Tough-talking US leader to get taste of his own medicine as allies quit their tiptoeing
US president Donald Trump's comments, made as he was departing for the annual G7 summit in Canada, have the potential to further upend talks with other leaders here. US intelligence officials believe Russia interfered in the 2016 election, and part of this year's G7 summit was supposed to focus on protecting democracies from foreign meddling.
Trump has sought to improve relations between the United States and Russia since taking office. The US government and other nations have imposed strict sanctions on Russia related to its involvement in Crimea, and those penalties remain in effect.
Trump reiterated his plans to take a tough stance on trade with US allies at the summit, threatening again to withdraw from the North American Free Trade Agreement (Nafta).
"We're going to deal with the unfair trade practices... We have to change it, and they understand it's going to happen," Trump said. "If we're unable to make a deal, we'll terminate Nafta. We'll make a better deal."
In an earlier Twitter post, Trump said the US would emerge victorious if other nations refused to accede to his trade demands, suggesting he plans to employ a take-it-or-leave-it bargaining position with other world leaders at the G7 summit here.
"Looking forward to straightening out unfair trade deals with the G7 countries," Trump wrote. "If it doesn't happen, we come out even better!"
On Thursday evening, when tensions between Trump, French President Emmanuel Macron, and Canadian Prime Minister Justin Trudeau appeared to be boiling over, the US leader vowed to impose new tariffs and other economic penalties if countries didn't allow more American imports in.
"Take down your tariffs and barriers or we will more than match you!" he wrote on Twitter. He didn't specify what products he could seek to target.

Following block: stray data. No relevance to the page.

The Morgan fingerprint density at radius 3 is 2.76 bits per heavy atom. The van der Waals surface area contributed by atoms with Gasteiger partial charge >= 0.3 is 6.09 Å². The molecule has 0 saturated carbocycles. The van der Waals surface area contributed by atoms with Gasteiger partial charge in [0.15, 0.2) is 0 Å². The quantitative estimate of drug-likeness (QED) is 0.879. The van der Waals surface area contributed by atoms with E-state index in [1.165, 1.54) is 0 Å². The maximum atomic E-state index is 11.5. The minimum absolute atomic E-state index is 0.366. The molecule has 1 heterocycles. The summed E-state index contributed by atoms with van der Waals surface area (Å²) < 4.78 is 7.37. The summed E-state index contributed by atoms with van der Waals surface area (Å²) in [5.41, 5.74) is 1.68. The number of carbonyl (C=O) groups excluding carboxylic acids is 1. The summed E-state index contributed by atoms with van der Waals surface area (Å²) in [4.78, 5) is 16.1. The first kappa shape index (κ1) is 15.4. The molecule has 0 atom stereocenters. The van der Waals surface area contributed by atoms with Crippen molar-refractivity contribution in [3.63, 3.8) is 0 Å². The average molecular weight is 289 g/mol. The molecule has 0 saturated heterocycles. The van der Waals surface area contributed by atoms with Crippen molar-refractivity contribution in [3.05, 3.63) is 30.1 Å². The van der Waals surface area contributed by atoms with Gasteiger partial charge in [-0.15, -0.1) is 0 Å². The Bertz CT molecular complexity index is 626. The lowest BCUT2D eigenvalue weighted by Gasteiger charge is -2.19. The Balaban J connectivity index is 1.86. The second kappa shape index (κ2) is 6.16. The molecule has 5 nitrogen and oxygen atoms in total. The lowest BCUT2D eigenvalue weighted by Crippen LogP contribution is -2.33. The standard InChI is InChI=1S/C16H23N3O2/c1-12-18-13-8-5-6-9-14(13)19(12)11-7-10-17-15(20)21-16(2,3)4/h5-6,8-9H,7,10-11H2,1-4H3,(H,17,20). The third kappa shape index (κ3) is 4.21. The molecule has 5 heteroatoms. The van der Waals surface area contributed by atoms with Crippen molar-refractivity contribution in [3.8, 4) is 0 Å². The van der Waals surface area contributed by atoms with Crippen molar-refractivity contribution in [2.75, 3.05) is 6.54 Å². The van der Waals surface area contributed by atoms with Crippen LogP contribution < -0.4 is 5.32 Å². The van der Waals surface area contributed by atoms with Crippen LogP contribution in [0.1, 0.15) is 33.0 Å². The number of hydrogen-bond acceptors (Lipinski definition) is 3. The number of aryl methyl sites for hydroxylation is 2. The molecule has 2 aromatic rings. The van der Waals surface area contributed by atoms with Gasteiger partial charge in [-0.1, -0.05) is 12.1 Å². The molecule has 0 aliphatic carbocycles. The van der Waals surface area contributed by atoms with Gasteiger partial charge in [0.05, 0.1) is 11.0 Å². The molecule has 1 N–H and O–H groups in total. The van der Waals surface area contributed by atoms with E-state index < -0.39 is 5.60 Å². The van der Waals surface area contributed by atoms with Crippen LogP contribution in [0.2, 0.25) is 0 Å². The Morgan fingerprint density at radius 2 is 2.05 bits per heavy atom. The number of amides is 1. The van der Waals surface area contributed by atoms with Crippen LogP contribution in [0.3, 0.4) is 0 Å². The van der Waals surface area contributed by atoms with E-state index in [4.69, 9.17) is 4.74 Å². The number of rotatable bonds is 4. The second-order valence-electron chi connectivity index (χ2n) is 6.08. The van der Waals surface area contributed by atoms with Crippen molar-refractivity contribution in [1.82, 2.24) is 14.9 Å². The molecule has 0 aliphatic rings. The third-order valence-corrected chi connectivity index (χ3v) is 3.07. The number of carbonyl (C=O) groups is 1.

Trump effectively upended the two-day G7 summit even before it began by raising the prospect of refusing to sign on to a joint statement with other leaders asserting commonly shared principles and values.
Macron, Trudeau and other world leaders spent much of 2017 tiptoeing around the new US president, aware of his "America First" agenda but hoping to draw him closer to multinational organisations they believe can best address global issues.
But in recent weeks there are signs world leaders have scrapped that approach and now plan to deal with Trump in a more adversarial way, particularly after the White House announced it would begin imposing tariffs on steel and aluminium imports from US allies.
Macron had said Trump was isolating the United States and suggested foreign leaders might simply wait until Trump's time in the White House has concluded before re-engaging with the US. Trump, meanwhile, said Trudeau was acting "indignant" and attacked the US's northern neighbour in a series of Twitter posts, focusing in part on Canadian dairy policy.
Trump is now engaged in a series of trade wars with numerous countries in Europe, North America, and Asia, which could affect the flow of hundreds of billions of dollars in goods, including cars, agricultural products, and technology.
He wants Europe and Japan to lower tariffs on imports of cars. He wants China to buy more agriculture and energy products from the US. He is pushing Mexican leaders for a range of changes to the Nafta Agreement, and he wants that entire pact to expire after five years.
His view is that other countries have imposed unfair tariffs limiting US imports for decades but the United States has unwittingly allowed those countries to bring low-cost goods into the US, hurting US companies and American workers.
Foreign leaders are aware of the shaky ground Trump is on when he levels these trade threats, as a growing number of congressional Republicans have expressed outrage and some are trying to intervene to strip his powers away.
So far, Trump has held these lawmakers, including Senator Bob Corker, at bay, but US business groups - worried about the prospect of higher costs driven by Trump's trade threats - are pushing Congress to act.